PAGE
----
– This is #1, and I give credit to my mother for saying it (and, undoubtedly, thinking that I wasn’t listening. I’m 28 now, and I do listen to my mother.) Living life. Living life and knowing that you’re living it. Looking at what’s around you and not immediately thinking, “I’ve gotta take a picture of this to post.” (Mind you, I occasionally do this for the blog, but it’s also because I want to remember the moment.) Just loving it, in that moment. FB is a pretty big hindrance to life living, for me.

Forcing myself to make separate connections to friends and family. It’s easy, REALLY easy, to comment on someone’s post or shoot them well-researched suggestions when they put it out there in their status update. But, what communication are we truly achieving? There’s a back-and-forth, sure. Do I really know that this person is my dear friend now because they left a kind word on my FB page? Wait, do I even know who that person IS? The human’s intrinsic need to find friends is being exploited by the FB company. You can pick out the people who are simply using FB to “get more friends,” regardless of the true connections they share. The more people who use FB, the more jump on the band wagon. The more users FB has, the more income. I don’t care about these stats! I want to figure out who my real friends are, and see them face-to-face or talk to them over the phone! (I will accept email and snail mail correspondence, of course, as well.) It’s time-consuming, but there’s a reason that it worked just fine for our parents, grandparents, and so on. I’ve gotta relearn how to do this.

Simplifying; sifting through the crap to leave behind only what I need to focus on and attend to. It’s easy to get overwhelmed by life. While I’ve been under the misconception that FB seems to make life easier — get home from work, hop on, waste lots of time — those dishes are still sitting there, the cats look bored, the house could use some sprucing up, and I’m feeling L-A-Z-Y. Then, when the guy gets home, after working overtime (yet again), how do I feel inside that he heads straight to the dishes? Pretty crappy. I’ve got a good 3+ hours of free time at home before he gets home, and FB can’t be an excuse anymore. I’ve got to be doing more of the stuff I need to attend to around this place in order to analyze what want out of life — which, in essence, is more simplicity.

– Something about the status update has an addictive quality. Scroll, scroll, scroll. Oh, so-and-so’s kid is sick, bummer. Apparently the Jets won, as is evidenced by at least 23 updates. Someone needs help harvesting their farm; actually, several people do — if only those were real farms and they were feeding real people. This is such a sublime waste of time, and I’ve become excellent at it. I gave up all the games when I was planning the wedding, and haven’t looked back. I don’t like feeling like I NEED to do something, but I go ahead and do it anyway. This is the FB addiction. I must retrain my fingers not to send me there.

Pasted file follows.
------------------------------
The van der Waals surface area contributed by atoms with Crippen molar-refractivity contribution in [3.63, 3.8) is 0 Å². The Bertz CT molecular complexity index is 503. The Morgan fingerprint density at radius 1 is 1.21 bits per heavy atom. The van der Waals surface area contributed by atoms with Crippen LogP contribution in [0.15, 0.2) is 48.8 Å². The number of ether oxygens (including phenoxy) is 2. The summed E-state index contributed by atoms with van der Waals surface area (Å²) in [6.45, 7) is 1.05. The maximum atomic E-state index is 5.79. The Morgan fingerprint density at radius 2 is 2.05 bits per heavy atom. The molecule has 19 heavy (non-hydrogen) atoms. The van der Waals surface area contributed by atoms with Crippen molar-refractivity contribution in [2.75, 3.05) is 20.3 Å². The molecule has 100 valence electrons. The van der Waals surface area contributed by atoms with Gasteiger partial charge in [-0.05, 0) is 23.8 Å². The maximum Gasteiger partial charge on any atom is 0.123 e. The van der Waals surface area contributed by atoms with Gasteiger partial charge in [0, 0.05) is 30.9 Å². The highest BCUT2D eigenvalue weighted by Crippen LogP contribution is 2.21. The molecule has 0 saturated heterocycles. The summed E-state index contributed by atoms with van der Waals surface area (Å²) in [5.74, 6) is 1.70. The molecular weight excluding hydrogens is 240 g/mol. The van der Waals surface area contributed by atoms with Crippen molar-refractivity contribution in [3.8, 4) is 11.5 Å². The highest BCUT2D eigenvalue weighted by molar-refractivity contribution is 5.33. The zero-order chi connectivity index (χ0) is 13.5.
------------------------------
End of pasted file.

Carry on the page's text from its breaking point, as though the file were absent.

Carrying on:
Answering questions:
Would I use FB in the future? (That is, if it hasn’t gone the way of MySpace. Can you imagine THAT happening? …You can’t? We used to think the same thing about MySpace.) I would consider using it, actually, and probably still will — in limited capacity (at least, at first). I will post my new blog entries on FB. I will continue to update Ilion Little Theatre Club’s Facebook page. I will use it to advertise any future projects (creating a new profile for those companies/endeavors) – commercially.

As a library media specialist, how can you turn your back on 21st century tools? You may not know it, but this actually would be a pretty big deal in some library circles I’m a part of. But, I don’t think I’d be embarrassed to announce: “I’ve given up Facebook” to students and fellow teachers. I’m incredibly familiar with the site. I know that it’s not something that I need to make a part of my future. While I do my best at my job, I don’t find my career to define me – it’s what I do, not who I am. If anything, the fact that students are finding me online is as much of a reason to quit FB as any.

Aren’t you being condescending to all of your friends who use FB and enjoy it? (This question is a case of self-reflection and over-criticizing myself, more than anything. ;-)) Touche, if you’re thinking this. By no means do I intend to be the person standing on her soap box telling you about the evils of ANYTHING. And, no, I don’t think FB is evil. I just think that it’s one of the lesser-positives of our current society. Also, I do apologize if anyone reading this is taking offense or finding me to be too self-aggrandizing or even too complaint-driven (I truly dislike when blogs are used to rant about things, seriously). So, you may think I’m a hypocrite. But, I’m just trying to, in essence, make some sense of my life and what I’m doing with it, to simplify it all down to the things that I a) HAVE to do (ie work, cleaning the house, etc) and b) WANT to do (ie the theater, drawing, writing, etc). I’ve found that FB has, simply, kept me from too much.

Do you have thoughts on the FB subject? Please feel free to leave comments – but I do ask that, particularly if you disagree, please keep them respectful. 🙂 Oh, and if you see me responding to anyone who’s commenting on my latest post (or posting at all), please be kind — this is definitely an addiction, and it’s hard to break. As I said, I will be posting a link to the blog when I update.